Email mistakes and how to fix them

I discussed e-mail etiquette on Your Career Service several months ago. Advice was offered about  when to use e-mail or snail mail, and how to sign off your e-mail. Today’s post about e-mailing for business and in your job campaign is the most important of all.  That’s because you’re about to receive five e-mail writing tips that will prevent you from making some common email mistakes that can get you into trouble.

Tip #1 is to be careful. Your e-mails can be forwarded up the line. And any gaffs and especially misspelled words can get you in trouble by damaging your reputation.

Tip #2 is to adopt a more formal writing style in case your e-mail might is forwarded to management.  Although emails can have a friendly opening and close if you know the recipient, you’ll be on safe ground by mirroring the writer’s tone and the length.

Tip #3 is to use this e-mail writing format: tell the reader what you want him to know and the action you expect him to take.

Tip #4 is to decide how your communication should be sent—as e-mail or as an attachment. If your message is lengthy, expresses your personal feelings, or requires bullet points, make it a document and attach it to an email.

Tip #5 is to not to use the “reply all” button. You want to reply only to the sender who has copied you because she wants to keep you in the loop. If you have something to add, reply to the sender only.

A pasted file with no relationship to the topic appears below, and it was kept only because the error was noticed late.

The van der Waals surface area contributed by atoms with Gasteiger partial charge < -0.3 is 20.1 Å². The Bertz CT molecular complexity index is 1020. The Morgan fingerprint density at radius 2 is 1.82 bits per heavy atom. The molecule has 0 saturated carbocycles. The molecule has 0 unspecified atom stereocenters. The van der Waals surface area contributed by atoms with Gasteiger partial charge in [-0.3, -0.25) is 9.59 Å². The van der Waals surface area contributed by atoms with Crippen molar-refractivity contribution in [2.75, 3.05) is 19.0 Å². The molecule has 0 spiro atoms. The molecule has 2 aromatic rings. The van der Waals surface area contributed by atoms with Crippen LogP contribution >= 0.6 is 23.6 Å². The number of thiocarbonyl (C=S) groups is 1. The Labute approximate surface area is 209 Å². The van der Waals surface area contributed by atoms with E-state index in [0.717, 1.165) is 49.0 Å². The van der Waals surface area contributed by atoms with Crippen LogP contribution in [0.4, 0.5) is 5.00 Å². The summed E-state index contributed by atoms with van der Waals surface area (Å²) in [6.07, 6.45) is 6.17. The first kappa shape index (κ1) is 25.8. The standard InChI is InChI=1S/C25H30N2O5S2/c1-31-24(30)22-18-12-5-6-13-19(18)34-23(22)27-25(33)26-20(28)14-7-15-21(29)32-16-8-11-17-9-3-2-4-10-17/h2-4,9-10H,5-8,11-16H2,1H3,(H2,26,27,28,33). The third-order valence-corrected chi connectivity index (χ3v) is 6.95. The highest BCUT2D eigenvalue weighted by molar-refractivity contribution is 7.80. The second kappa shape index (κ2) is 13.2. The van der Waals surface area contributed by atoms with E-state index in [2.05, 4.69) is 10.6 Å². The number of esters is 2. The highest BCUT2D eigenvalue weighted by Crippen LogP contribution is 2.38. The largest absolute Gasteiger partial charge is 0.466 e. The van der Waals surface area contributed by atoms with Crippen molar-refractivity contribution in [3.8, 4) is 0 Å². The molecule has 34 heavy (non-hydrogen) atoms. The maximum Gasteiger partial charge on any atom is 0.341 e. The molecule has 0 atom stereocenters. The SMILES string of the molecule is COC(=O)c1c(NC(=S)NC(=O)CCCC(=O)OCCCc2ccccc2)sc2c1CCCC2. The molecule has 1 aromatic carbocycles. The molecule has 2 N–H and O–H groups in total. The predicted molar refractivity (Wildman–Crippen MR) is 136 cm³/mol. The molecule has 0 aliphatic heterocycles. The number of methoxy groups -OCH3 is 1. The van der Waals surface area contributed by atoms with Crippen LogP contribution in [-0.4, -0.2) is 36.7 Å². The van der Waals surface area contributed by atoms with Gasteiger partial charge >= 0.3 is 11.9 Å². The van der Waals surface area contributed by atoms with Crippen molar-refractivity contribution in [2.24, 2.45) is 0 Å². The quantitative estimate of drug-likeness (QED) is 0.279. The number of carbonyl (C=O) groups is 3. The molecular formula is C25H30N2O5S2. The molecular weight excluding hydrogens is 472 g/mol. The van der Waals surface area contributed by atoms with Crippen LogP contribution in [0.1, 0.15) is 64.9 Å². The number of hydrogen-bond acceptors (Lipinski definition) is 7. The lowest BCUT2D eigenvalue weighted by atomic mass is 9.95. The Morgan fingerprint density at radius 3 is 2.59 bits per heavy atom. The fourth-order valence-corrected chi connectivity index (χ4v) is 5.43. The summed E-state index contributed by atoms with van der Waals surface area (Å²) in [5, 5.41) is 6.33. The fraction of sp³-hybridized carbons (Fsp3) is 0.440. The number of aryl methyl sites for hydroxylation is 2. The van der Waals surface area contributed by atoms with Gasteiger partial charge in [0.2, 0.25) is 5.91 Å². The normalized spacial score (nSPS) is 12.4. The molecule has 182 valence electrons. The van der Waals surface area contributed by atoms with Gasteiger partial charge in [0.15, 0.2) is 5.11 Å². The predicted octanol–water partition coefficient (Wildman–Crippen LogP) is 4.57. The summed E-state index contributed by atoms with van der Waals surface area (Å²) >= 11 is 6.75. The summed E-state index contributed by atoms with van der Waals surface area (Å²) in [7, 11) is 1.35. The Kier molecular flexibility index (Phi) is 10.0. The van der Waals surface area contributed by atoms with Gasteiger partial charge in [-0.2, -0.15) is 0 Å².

A powerful way to build your reputation in business is through good writing. For this reason, save the emoji’s —smiley and sad-faced icons and the like—for e-mailing to friends and family. You don’t want executives in your organization to whom the email could be forwarded to think you lack a good vocabulary and must bolster your writing with silly pictures.

You can benefit from scores of other job search and career enhancing tips—techniques that can be learned in a minute each—in my book, “Your One-Minute Job Finding Coach.”

Copyright ©2015 by Ransom (Randy) Place

 

About the Author

ransomplace
RANDY PLACE IS A JOB-FINDING and executive coach, writer on career topics, broadcaster, and host of yourcareerservice.com. For twenty-three years, he helped thousands of employees who had been let go from JPMorgan Chase find jobs. And he coached executives at CBS Television, Pitney Bowes, and major outplacement firms in New York on job-finding techniques, communications skills, and selling strategies. An accomplished seminar leader and speaker, Randy has designed and presented workshops on interviewing, telephoning techniques, job-search writing, and sales training nationwide. Randy's groundbreaking nationally syndicated radio series, Your Career Service, has been heard on over two hundred radio stations across the United States. And his articles on career topics have appeared in the Wall Street Journal's National Business Employment Weekly. A former broadcast journalist in New York, he has also been a commercial spokesperson for an array of national and regional advertisers. In addition, Randy was a sales executive at NBC Radio and the New York City sales manager for syndication at Wolper Productions. He holds a Bachelor's in Sociology and Broadcasting from Syracuse University, and a Master's in Journalism from New York University.